Translating promising preclinical neuroprotective therapies to human stroke trials.

University of Toronto, Department of Surgery, Division of Neurosurgery, Toronto Western Research Institute Neuroprotection Laboratory, 11-414 MCl 399 Bathurst St, Toronto, ON, M5T 2S8, Canada.
Expert Review of Cardiovascular Therapy 04/2011; 9(4):433-49. DOI: 10.1586/erc.11.34
Source: PubMed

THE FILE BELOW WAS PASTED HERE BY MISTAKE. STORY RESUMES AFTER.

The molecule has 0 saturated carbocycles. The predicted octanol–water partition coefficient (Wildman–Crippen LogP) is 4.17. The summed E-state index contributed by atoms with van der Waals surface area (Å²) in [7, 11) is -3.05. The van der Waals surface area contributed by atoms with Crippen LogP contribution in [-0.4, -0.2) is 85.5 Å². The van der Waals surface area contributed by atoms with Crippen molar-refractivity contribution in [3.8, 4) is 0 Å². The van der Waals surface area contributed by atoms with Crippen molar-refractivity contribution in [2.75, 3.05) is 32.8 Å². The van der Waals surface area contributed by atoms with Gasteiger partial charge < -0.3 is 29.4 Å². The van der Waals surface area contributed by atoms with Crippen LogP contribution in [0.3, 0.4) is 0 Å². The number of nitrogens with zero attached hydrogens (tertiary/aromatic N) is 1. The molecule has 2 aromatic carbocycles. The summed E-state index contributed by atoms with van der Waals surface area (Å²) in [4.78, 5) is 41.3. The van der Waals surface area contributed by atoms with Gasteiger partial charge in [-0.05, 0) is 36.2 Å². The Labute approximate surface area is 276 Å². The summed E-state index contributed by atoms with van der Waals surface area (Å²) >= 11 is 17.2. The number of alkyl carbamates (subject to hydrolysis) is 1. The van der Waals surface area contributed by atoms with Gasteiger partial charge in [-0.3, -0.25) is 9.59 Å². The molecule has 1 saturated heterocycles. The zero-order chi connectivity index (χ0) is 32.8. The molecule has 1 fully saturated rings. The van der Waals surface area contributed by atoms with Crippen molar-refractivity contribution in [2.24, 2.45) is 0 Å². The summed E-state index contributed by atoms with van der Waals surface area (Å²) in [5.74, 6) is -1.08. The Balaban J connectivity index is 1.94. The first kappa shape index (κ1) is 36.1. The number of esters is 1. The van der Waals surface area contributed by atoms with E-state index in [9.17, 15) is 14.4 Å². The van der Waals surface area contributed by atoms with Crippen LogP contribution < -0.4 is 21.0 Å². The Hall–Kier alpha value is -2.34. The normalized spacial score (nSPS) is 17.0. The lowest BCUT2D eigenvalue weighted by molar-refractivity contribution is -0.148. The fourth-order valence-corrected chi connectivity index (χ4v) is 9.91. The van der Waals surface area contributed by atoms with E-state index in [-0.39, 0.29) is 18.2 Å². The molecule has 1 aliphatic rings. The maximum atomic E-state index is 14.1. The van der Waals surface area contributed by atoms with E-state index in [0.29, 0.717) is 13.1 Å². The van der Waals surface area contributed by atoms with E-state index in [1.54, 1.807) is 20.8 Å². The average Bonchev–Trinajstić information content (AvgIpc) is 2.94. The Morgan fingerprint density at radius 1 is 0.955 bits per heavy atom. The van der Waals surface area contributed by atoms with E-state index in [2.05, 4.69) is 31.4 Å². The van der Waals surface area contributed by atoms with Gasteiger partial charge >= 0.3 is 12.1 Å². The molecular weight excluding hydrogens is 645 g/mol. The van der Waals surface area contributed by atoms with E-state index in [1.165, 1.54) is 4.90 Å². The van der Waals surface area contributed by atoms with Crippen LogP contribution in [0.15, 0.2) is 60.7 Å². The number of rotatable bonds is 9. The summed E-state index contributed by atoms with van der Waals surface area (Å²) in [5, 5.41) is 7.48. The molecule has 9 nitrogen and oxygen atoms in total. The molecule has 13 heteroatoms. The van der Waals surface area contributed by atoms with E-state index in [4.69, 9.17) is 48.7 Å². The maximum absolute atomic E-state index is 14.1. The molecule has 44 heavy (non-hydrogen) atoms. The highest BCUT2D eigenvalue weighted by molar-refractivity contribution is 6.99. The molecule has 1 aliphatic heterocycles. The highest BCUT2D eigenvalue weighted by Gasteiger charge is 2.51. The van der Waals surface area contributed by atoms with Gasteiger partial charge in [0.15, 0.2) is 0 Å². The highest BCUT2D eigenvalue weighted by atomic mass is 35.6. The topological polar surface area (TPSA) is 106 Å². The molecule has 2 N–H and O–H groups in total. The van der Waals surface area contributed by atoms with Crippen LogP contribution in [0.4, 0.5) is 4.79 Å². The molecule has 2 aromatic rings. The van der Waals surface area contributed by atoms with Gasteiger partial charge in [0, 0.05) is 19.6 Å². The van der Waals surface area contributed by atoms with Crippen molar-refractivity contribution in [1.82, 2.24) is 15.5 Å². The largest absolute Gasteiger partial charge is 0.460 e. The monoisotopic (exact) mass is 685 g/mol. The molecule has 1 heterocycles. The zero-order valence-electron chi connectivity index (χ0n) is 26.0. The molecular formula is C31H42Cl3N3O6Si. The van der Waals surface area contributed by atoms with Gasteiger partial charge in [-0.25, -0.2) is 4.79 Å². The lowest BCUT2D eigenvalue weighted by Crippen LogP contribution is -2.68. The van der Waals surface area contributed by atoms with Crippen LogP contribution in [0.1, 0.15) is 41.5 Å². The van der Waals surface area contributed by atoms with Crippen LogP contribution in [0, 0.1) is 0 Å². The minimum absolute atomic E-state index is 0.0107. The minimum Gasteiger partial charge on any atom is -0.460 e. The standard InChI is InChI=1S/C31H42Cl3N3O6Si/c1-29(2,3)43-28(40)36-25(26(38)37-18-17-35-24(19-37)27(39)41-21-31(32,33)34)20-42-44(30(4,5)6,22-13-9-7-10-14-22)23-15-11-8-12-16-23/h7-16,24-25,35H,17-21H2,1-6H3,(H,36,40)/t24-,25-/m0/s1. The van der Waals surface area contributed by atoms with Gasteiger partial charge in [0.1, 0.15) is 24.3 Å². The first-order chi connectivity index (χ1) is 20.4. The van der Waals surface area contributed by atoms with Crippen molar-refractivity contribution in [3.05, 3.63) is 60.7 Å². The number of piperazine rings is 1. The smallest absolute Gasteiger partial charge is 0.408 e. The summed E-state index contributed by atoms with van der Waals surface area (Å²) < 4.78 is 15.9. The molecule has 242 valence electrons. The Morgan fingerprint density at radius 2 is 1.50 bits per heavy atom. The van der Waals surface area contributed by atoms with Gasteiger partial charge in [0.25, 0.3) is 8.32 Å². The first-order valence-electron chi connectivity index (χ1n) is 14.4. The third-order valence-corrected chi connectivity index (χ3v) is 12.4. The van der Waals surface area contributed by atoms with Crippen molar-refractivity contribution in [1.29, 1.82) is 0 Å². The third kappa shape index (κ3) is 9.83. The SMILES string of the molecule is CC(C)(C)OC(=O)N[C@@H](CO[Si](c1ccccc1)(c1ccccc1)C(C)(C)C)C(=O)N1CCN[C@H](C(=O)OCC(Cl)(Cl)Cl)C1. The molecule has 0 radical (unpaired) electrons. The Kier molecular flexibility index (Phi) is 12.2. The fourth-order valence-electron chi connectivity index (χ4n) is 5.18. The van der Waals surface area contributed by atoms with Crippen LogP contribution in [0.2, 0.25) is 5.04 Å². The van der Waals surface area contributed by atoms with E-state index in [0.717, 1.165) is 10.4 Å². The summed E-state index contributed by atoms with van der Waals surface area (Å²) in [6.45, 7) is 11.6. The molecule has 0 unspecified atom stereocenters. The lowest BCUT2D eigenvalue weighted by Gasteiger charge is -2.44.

ABSTRACT Stroke is the third leading cause of mortality and carries the greatest socioeconomic burden of disease in North America. Despite several promising therapies discovered in the preclinical setting, there have been no positive results in human stroke clinical trials to date. In this article, we review the potential causes for failure and discuss strategies that have been proposed to overcome the barrier to translation of stroke therapies. To improve the chance of success in future human stroke trials, we propose that therapies be tested in stroke models that closely resemble the human condition with molecular, imaging and functional outcomes that relate to outcomes utilized in clinical trials. These strategies include higher-order, old-world, nonhuman primate models of stroke with clinically relevant outcome measures. Although stroke neuroprotection has been looked upon pessimistically given the many failures in clinical trials to date, we propose that neuroprotection in humans is feasible and will be realized with rigorous translational science.

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